As it is known that chromosome segregation in female meiosis is notoriously error-prone, it is possible that oocytes enter anaphase without stable K-MT attachment. Most aneuploidies appear to be caused by the lack of faithful segregation of chromosomes during meiosis. Previous reports have indicated that erroneous K-MT attachment typically displayed incorrect numbers of univalents in oocyte meiosis [22, 25, 26]. In the present study, a high frequency of aneuploidy was detected in Spc24-depleted oocytes (Figure 5). These observations suggest that loss of Spc24 is one critical cause leading to aneuploidy by lacking of accurate K-MT attachment in oocytes. Furthermore, we provide evidence that such meiotic defects could dramatically increase aneuploidy.
In conclusion, our results reveal that Spc24 is indispensable for monitoring proper K-MT attachments and the recruitment of SAC proteins and thus chromosome fidelity in mouse oocyte maturation. Thus, Spc24 deficiency could have significant consequences for fertility by increasing aneuploidy in oocytes.
MATERIALS AND METHODS
Goat polyclonal anti-Spc24 antibody was purchased from Santa Cruz Biotechnology (Cat# sc-69241); Mouse monoclonal anti-α-tubulin-FITC antibody was obtained from Sigma-Aldrich Co (Cat# F2168,); Human polyclonal anti-ACA (anti-centromere antibody) antibody was purchased from Antibodies Incorporated (Cat# 15–234); Rabbit polyclonal anti-Mad2 antibody was purchased from Biolegend (Cat# 924601); Rabbit monoclonal anti-Bub3 antibody was purchased from Santa Cruz Biotechnology (Cat# sc-28258); FITC-conjugated goat anti-goat IgG and TRITC-conjugated goat anti-goat IgG were purchased from Zhongshan Golden Bridge Biotechnology Co, LTD.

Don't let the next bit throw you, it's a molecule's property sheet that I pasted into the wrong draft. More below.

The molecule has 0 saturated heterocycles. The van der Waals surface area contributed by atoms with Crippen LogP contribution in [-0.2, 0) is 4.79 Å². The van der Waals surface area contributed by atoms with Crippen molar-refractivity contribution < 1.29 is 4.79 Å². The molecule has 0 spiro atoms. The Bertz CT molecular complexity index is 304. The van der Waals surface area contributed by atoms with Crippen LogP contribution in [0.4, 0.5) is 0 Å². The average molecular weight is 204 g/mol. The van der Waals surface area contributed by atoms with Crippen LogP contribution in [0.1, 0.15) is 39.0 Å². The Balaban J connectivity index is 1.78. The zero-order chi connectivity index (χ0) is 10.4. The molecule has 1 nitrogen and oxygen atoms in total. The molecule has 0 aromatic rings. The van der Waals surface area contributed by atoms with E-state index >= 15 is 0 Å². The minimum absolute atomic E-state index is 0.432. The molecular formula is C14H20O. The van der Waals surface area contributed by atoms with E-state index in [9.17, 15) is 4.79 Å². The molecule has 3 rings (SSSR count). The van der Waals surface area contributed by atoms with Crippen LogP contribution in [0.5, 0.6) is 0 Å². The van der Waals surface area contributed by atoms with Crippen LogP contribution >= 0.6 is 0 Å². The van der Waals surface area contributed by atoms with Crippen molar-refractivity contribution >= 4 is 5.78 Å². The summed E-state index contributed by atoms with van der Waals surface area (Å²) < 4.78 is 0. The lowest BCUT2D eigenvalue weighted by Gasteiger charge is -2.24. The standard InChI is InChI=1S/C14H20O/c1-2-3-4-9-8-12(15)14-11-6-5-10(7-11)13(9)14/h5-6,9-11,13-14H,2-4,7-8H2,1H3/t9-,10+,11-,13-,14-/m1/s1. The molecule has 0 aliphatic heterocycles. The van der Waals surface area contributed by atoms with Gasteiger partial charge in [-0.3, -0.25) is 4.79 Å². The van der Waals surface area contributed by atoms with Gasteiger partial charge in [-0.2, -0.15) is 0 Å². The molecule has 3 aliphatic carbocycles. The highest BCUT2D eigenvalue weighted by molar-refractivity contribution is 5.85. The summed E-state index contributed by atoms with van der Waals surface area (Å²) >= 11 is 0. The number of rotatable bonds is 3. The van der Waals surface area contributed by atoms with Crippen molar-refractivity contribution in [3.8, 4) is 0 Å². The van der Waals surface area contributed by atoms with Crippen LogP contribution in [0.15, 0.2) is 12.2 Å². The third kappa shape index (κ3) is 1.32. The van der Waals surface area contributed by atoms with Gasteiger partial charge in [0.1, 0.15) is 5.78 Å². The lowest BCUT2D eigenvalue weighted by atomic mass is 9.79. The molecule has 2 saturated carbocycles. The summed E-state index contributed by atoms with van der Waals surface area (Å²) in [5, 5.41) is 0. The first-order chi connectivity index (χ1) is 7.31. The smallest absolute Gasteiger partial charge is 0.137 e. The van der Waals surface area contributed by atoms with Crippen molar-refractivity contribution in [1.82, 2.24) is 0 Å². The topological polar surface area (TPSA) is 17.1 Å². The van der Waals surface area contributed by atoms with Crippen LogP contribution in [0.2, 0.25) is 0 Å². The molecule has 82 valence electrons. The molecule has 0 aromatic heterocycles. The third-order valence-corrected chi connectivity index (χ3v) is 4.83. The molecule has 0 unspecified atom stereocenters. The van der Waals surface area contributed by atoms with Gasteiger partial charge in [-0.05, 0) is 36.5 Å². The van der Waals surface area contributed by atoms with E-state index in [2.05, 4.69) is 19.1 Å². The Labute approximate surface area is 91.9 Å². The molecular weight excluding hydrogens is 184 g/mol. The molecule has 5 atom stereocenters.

Oocyte collection and culture
Care and handing of 6–8 week-old ICR mice was conducted in accordance with policies promulgated by the Ethics Committee of the Institute of Zoology, Chinese Academy of Sciences. Oocytes were cultured in M2 medium supplemented with 200 μM 3-isobutyl-1-methylxanthine (IBMX) to maintain them at the germinal vesicle (GV) stage. After specific treatments, oocytes were washed thoroughly and cultured in M2 medium to specific stages.
Microinjection of Spc24 siRNAs
Microinjection of siRNAs was performed as previously described using a Narishige microinjector and completed within 30 minutes. For knockdown experiments, small interfering RNAs (siRNAs) of Spc24 (GenePharma) were microinjected into the cytoplasm to deplete Spc24. The subsequent siRNAs were used at 20 μM, Spc24 siRNA-1: GGAGCUACGAGCAGAUGAUTT; AUCAUCUGCUCGUAGCUCCTT. Spc24 siRNA-2: GCUCAUCUCUAUCACCAAATT; UUUGGUGAUAG AGAUGAGCTT. The same amount of negative control siRNA was used as control. After microinjection, the GV oocytes were cultured for 24 hours in M2 medium supplemented with 200 μM IBMX for the depletion of Spc24.
Real-time quantitative PCR analysis